National Gardening Week: Turning stinging nettles into your friend
For National Gardening Week, a green-fingered Emmaus companion is giving tips on turning your foe into a friend and why there is no need to fear stinging nettles.
Emmaus companion, Michael, is back after his last article on letting wildlife help your veg garden.
Michael came to Emmaus in 2015 and is one of 39 companions now being supported by Emmaus Hertfordshire following homelessness and social exclusion. Before Emmaus, Michael was a self-employed gardener with daily clients before the recession hit and he lost most of his work.
Michael ended up homeless, sleeping in the woods, under bridges and in a disused factory for six weeks before finding Emmaus. You can read more about Michael's experience here. But now, over to Michael...
"A lot of people think stinging nettles are a terrible weed, but believe it or not there is a lot of uses for them…
I drink nettle tea all the time and it is a great source of nutrients!
Instead of dowsing nettles with weed-killer, you can pluck, wearing gloves, and boil them to make a tea that is packed with health-boosting benefits. Nettle tea has been said to help stimulate the lymph system to boost immunity, relieve arthritis symptoms, and support the kidneys amongst many more benefits.
Stinging nettles as food
Did you know that stinging nettles is an excellent source of iron, vitamins, minerals and protein? Best of all, it’s free!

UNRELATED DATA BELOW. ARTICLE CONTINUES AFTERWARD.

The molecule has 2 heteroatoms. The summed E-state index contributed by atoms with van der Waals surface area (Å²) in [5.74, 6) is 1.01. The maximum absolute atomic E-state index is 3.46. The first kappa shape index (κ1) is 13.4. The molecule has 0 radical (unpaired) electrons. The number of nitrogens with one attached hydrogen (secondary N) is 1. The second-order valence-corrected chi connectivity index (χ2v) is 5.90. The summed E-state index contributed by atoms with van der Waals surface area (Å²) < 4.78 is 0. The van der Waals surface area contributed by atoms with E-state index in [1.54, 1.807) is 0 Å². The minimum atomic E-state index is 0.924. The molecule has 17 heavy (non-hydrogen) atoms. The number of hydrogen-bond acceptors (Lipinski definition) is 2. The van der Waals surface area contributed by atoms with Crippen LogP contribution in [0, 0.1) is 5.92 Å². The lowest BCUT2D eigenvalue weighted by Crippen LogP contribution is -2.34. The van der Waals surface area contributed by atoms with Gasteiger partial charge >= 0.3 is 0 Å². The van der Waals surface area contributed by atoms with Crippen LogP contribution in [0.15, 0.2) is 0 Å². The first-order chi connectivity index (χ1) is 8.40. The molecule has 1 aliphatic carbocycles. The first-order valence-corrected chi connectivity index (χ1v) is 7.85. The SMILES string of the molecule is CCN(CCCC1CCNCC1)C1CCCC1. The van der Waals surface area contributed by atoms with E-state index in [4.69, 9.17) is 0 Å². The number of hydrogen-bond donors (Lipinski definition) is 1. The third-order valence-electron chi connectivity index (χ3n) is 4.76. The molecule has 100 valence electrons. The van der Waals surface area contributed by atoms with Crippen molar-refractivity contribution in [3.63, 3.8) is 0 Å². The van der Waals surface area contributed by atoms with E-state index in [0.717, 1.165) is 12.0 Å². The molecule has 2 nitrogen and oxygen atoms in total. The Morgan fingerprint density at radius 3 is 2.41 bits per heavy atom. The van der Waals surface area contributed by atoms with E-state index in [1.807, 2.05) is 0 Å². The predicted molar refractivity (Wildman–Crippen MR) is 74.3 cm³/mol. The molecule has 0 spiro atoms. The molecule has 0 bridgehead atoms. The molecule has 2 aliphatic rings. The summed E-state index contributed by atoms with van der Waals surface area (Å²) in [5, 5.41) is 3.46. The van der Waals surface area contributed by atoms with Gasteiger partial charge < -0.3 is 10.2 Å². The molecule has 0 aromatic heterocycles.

Any recipe that you would put greens in such as spinach or kale works perfectly for stinging nettles. Again, using gloves, pluck the nettles, boil or steam them to get rid of the sting, and add to your meal.
Stinging nettles and the amount of nitrogen, iron, magnesium and sulphur that comes with them, can be made into a solution to supplement certain plants in the garden.
Plucking the nettles and removing the roots before adding to a bucket. Clip the nettles finely in the bucket and leave in a sunny place to let rainwater in. While letting the rainwater reach above the nettles, stir every few days and after about two weeks it is ready to use. With the bucket contents, add water in a proportion of 1:10 and pour the solution directly at the base of the plants where the roots will have quick use of it.
Add to compost heap
Turn the nuisance of the stinging nettle into something beneficial by adding them to your compost heap as an activator to speed up the decomposition process. Gather the nettles with gloves and cut them off at the root while sharp gardening shears to avoid them growing in your compost heap. Then cut the nettles into 6 inch pieces and add the them to your compost heap at the ratio of 30 parts brown material to 1 part green. Brown material includes leaves, pine needles, and sawdust. Green material includes grass clippings, garden scraps, and kitchen scraps.
Turn the pile once a week and watch how fast it decomposes with the nettles in there!
National Gardening Week is the country’s biggest celebration of gardening taking place from Monday 29 April - Sunday 5 May 2019. The week is calling on gardeners to share their love of home-grown produce with this year's RHS theme – Edible Britain.
Emmaus Hertfordshire provides a home for as long as someone needs and the opportunity to gain new skills in its social enterprise. Residents of Emmaus are also giving the opportunity to pursue personal hobbies and interests, similar to Michael's volunteering role at the Wildlife Garden.
To find out more about Emmaus Hertfordshire, please visit here.